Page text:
TOKYO (Reuters) – Asian stocks on Wednesday tracked Wall Street’s slide overnight while the dollar was on the defensive with tensions in the Korean Peninsula showing few signs of abating.
MSCI’s broadest index of Asia-Pacific shares outside Japan .MIAPJ0000PUS fell 0.7 percent.
Japan’s Nikkei .N225 stooped to a four-month low and was last down 0.3 percent. Australian stocks lost 0.6 percent.
Shanghai .SSEC dropped 0.4 percent while Hong Kong’s Hang Seng .HSI retreated 1 percent.
South Korea’s KOSPI .KS11 was down 0.3 percent, with auto stocks dropping on concerns about their sales in China. The index has fallen the past four days.
Shares in South Korea are “still closely eyeing further risks from the North,” said Rhoo Yong-seok, a stock analyst at KB Securities in Seoul.
Geopolitical tensions continued to simmer following North Korea’s biggest-ever nuclear test on Sunday. Pyongyang is ready to send “more gift packages” to the United States, one of its top diplomats said on Tuesday.
Against such a backdrop, U.S. stocks sank overnight, with the S&P 500 .SPX stumbling to its biggest single-day loss in about three weeks. [.N]
“Risks emanating from the Korean Peninsula have a broad impact particularly in East Asia, but after a few days the effects begin to fade in other regions, like those of emerging markets,” said Kota Hirayama, senior market economist at SMBC Nikko Securities.
Emerging markets are likely to shift their focus to the European Central Bank policy meeting on Thursday and then the Sept. 19-20 U.S. Federal Reserve’s Open Market Committee (FOMC) gathering, Hirayama said.
“The steady flow of foreign investor funds into emerging markets have shown signs of abating lately. Euro zone and U.S. monetary policies could prove crucial in dictating these flows.”
The dollar posted losses, notably against the Japanese yen and Swiss franc, reflecting the risk-averse mood in the broader markets.
Investors are keen to see whether the ECB will send a message regarding the timing of an exit from its ultra-loose monetary policy.
Few expect the Fed to tighten monetary policy this month and will focus on whether it leaves the door open for a U.S. interest rate hike in December.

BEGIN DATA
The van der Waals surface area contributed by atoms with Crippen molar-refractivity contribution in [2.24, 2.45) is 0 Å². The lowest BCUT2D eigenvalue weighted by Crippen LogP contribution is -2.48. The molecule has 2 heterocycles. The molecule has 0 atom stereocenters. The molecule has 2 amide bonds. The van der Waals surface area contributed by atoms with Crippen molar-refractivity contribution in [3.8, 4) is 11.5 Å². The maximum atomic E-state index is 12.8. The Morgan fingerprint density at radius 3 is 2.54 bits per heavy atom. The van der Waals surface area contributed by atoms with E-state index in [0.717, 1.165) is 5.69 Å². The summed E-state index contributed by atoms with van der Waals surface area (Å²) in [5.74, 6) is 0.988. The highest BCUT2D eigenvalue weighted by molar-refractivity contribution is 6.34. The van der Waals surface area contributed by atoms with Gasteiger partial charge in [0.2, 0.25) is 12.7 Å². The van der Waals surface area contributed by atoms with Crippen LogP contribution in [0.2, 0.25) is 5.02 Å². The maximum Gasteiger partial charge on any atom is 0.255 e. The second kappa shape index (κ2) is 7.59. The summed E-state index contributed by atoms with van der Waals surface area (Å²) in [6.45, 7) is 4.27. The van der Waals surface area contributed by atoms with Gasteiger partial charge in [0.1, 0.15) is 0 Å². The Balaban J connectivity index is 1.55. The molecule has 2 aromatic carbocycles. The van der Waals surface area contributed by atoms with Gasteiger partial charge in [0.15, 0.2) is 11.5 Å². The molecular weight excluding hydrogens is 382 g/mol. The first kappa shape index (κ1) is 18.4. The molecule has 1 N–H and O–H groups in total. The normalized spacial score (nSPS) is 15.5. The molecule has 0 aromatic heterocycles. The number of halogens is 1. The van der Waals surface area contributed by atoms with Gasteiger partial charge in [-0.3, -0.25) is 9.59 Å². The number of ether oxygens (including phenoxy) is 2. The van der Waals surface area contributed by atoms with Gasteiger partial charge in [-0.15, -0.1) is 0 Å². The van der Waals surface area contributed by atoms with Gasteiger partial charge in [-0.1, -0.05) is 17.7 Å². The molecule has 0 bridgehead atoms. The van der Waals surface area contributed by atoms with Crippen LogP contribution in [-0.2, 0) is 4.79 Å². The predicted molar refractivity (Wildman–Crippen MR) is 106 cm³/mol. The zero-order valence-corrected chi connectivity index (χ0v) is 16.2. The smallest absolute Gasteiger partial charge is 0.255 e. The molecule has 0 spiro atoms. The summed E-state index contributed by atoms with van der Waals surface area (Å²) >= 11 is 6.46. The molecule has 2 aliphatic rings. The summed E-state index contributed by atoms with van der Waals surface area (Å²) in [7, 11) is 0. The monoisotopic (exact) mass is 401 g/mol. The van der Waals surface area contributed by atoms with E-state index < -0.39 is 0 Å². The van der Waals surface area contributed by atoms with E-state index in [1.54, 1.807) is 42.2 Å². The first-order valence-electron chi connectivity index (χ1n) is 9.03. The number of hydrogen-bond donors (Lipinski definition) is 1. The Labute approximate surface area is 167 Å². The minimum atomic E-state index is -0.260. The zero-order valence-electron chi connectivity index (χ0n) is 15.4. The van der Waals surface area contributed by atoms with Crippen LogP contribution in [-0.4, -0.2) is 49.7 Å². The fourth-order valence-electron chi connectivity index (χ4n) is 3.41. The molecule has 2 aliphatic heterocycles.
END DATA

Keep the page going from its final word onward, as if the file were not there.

The greenback was down 0.1 percent at 108.710 yen JPY= after losing about 0.9 percent overnight, its biggest one-day drop in three months.
The Swiss franc was steady at $0.9550 per dollar CHF= having gained more than 1 percent so far this week.
The dollar suffered further after Federal Reserve Governor Lael Brainard said on Tuesday inflation was “well short” of target, in the clearest signal yet the central bank is getting more dovish in the face of weak data.
The dollar index against a basket of six major currencies .DXY was little changed at 92.308 .DXY after losing 0.4 percent the previous day.
The euro was flat at $1.1913 EUR= ahead of Thursday’s ECB policy meeting.
Government debt benefited from the risk-averse mood, with the 10-year U.S. Treasury yield US10YT=RR extending its sharp overnight slide and falling to a 10-month low of 2.054 percent.
In commodities, safe-haven gold hovered near one-year highs as the dollar eased and flight-to-safety demand remained robust thanks to geopolitical risks. [GOL/]
Spot gold XAU= was effectively flat at $1,338.60 an ounce after touching $1,344.21 overnight, its highest since September 2016.
Crude oil prices edged lower after the previous day’s rally ran its course, with focus being drawn to Hurricane Irma moving towards Caribbean shipping lanes. [O/R]
Crude had surged on Tuesday as the gradual restart of refineries in the U.S. Gulf that were shut by Hurricane Harvey raised demand.
U.S. crude futures CLc1 was down 0.2 percent at $48.57 a barrel after climbing 2.8 percent overnight. Brent LCOc1 fell 0.4 percent to $53.17 a barrel following a gain of nearly 2 percent on Tuesday.
Copper on the London Metal Exchange CMCU3 was down 0.3 percent to $6,880 a tonne as profit taking nudged it off a three-year high of $6,970 set the previous day on robust Chinese factory growth. [MET/L]
Reporting by Shinichi Saoshiro; Additional reporting by Dahee Kim in Seoul; Editing by Eric Meijer and Richard Borsuk